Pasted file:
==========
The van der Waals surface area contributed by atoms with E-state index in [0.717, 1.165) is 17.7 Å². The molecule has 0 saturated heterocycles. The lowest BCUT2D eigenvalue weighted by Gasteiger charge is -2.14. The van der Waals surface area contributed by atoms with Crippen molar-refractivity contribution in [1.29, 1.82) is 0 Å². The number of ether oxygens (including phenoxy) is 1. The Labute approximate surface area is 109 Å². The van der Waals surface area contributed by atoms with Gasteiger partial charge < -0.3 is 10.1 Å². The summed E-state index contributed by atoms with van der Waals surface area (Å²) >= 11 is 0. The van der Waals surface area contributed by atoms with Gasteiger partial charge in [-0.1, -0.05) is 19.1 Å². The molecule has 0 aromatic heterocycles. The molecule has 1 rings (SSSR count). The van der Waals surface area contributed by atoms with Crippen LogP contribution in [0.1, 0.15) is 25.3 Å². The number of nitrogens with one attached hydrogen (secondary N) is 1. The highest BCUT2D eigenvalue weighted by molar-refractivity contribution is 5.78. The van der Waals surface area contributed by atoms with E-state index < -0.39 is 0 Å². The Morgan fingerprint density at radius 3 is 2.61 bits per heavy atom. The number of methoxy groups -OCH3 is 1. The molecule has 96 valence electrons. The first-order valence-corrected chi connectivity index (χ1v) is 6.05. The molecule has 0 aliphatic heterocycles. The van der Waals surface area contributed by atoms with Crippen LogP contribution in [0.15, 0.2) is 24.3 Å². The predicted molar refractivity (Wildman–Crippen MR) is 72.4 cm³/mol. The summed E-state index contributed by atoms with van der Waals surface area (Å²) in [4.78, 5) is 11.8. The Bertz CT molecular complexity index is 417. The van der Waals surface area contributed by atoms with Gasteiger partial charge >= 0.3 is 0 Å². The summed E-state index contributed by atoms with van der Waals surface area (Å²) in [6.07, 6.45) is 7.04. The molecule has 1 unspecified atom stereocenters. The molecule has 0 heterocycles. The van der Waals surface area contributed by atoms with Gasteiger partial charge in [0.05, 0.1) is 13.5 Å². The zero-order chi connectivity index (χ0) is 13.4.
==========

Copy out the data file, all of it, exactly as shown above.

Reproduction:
The van der Waals surface area contributed by atoms with E-state index in [0.717, 1.165) is 17.7 Å². The molecule has 0 saturated heterocycles. The lowest BCUT2D eigenvalue weighted by Gasteiger charge is -2.14. The van der Waals surface area contributed by atoms with Crippen molar-refractivity contribution in [1.29, 1.82) is 0 Å². The number of ether oxygens (including phenoxy) is 1. The Labute approximate surface area is 109 Å². The van der Waals surface area contributed by atoms with Gasteiger partial charge < -0.3 is 10.1 Å². The summed E-state index contributed by atoms with van der Waals surface area (Å²) >= 11 is 0. The van der Waals surface area contributed by atoms with Gasteiger partial charge in [-0.1, -0.05) is 19.1 Å². The molecule has 0 aromatic heterocycles. The molecule has 1 rings (SSSR count). The van der Waals surface area contributed by atoms with Crippen LogP contribution in [0.1, 0.15) is 25.3 Å². The number of nitrogens with one attached hydrogen (secondary N) is 1. The highest BCUT2D eigenvalue weighted by molar-refractivity contribution is 5.78. The van der Waals surface area contributed by atoms with E-state index < -0.39 is 0 Å². The Morgan fingerprint density at radius 3 is 2.61 bits per heavy atom. The number of methoxy groups -OCH3 is 1. The molecule has 96 valence electrons. The first-order valence-corrected chi connectivity index (χ1v) is 6.05. The molecule has 0 aliphatic heterocycles. The van der Waals surface area contributed by atoms with Crippen LogP contribution in [0.15, 0.2) is 24.3 Å². The predicted molar refractivity (Wildman–Crippen MR) is 72.4 cm³/mol. The summed E-state index contributed by atoms with van der Waals surface area (Å²) in [4.78, 5) is 11.8. The Bertz CT molecular complexity index is 417. The van der Waals surface area contributed by atoms with Gasteiger partial charge >= 0.3 is 0 Å². The summed E-state index contributed by atoms with van der Waals surface area (Å²) in [6.07, 6.45) is 7.04. The molecule has 1 unspecified atom stereocenters. The molecule has 0 heterocycles. The van der Waals surface area contributed by atoms with Gasteiger partial charge in [0.05, 0.1) is 13.5 Å². The zero-order chi connectivity index (χ0) is 13.4.